Date Published: August 16, 2018
Publisher: Public Library of Science
Author(s): Nadjet-Amina Ouchene-Khelifi, Mohamed Lafri, François Pompanon, Abdessamad Ouhrouch, Nassim Ouchene, Véronique Blanquet, Johannes A. Lenstra, Badr Benjelloun, Anne Da Silva, Suzannah Rutherford.
North Africa represents a rich and early reservoir of goat genetic diversity, from which the main African breeds have been derived. In this study, the genetic diversity of four indigenous Algerian goat breeds (i.e., Arabia, Makatia, M’Zabite and Kabyle, with n = 12 for each breed) has been investigated for the first time by genome-wide SNP genotyping; moreover in a broader context, genetic structuration of Algerian and Moroccan goats was explored (via FST, MDS, STRUCTURE, FineSTRUCTURE, BAPS, sPCA and DAPC analyses). At national level, the study revealed high level of genetic diversity and a significant phenomenon of admixture affecting all the Algerian breeds. At broader scale, clear global genetic homogeneity appeared considering both Algerian and Moroccan stocks. Indeed, genetic structuration was almost nonexistent among Arabia (from Algeria), Draa, Black and Nord (from Morocco), while the ancestral Kabyle and M’Zabite breeds, reared by Berber peoples, showed genetic distinctness. The study highlighted the threat to the Maghrebin stock, probably induced by unsupervised cross-breeding practices which have intensified in recent centuries. Moreover, it underlined the necessity to deepen our understanding of the genetic resources represented by the resilient North-African goat stock.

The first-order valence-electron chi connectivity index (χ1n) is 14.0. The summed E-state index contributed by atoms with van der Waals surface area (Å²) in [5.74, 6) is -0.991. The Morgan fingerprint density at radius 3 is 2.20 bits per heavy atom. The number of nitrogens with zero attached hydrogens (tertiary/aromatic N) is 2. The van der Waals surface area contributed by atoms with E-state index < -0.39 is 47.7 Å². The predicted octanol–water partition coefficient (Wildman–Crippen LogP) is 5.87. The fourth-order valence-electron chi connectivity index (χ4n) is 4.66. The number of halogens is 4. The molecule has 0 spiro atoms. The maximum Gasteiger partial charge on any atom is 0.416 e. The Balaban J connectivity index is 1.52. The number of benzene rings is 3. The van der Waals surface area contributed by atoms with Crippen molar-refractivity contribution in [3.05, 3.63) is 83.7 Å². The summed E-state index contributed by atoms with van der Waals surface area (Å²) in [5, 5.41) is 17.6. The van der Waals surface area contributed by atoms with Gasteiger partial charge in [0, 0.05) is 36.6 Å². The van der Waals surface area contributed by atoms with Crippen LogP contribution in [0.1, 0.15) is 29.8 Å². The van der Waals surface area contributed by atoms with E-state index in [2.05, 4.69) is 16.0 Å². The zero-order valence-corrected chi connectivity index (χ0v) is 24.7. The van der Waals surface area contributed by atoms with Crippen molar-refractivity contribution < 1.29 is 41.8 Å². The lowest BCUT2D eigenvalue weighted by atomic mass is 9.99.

About 11,000 years ago, Neolithic farmers in the Near East, started keeping herds of wild bezoar ibex (Capra aegagrus) for their milk, meat, hair and skin [1–4]. Thus began one of the oldest histories of domestication which led to the development of the domestic goat (Capra hircus). From the domestication centers in Central Zagros and Eastern Anatolia, goat rapidly spread westward along the Mediterranean coasts [5–7]. Archaeological remains, of both sheep and goat, found along the Mediterranean coast of North Africa, suggest a fast dispersal from Southwest Asia into North Africa between 7,000 BP and 6,000 BP . According to bones from the Capeletti Cave, the presence of sheep and goat in Algeria dates back to 6,000 BP , and the Gueldaman Cave in the Kabylie Mountains reveals a well-established pastoral economy around 6400–5900 BP . Subsequent waves of goat migrations from different genetic backgrounds might have influenced the Maghrebin livestock by leading to complex genetic make-up closely linked to the area’s history . In particular, the Arabian invasion (around 1340 BP) is thought to have exerted a significant impact .
Our comprehensive analysis of a genome-wide SNP dataset provided original information on the genetic diversity of Algerian goat breeds, in a national and trans-boundary context, and assessed the extent to which genetic homogenization affected the Maghrebin goat stock.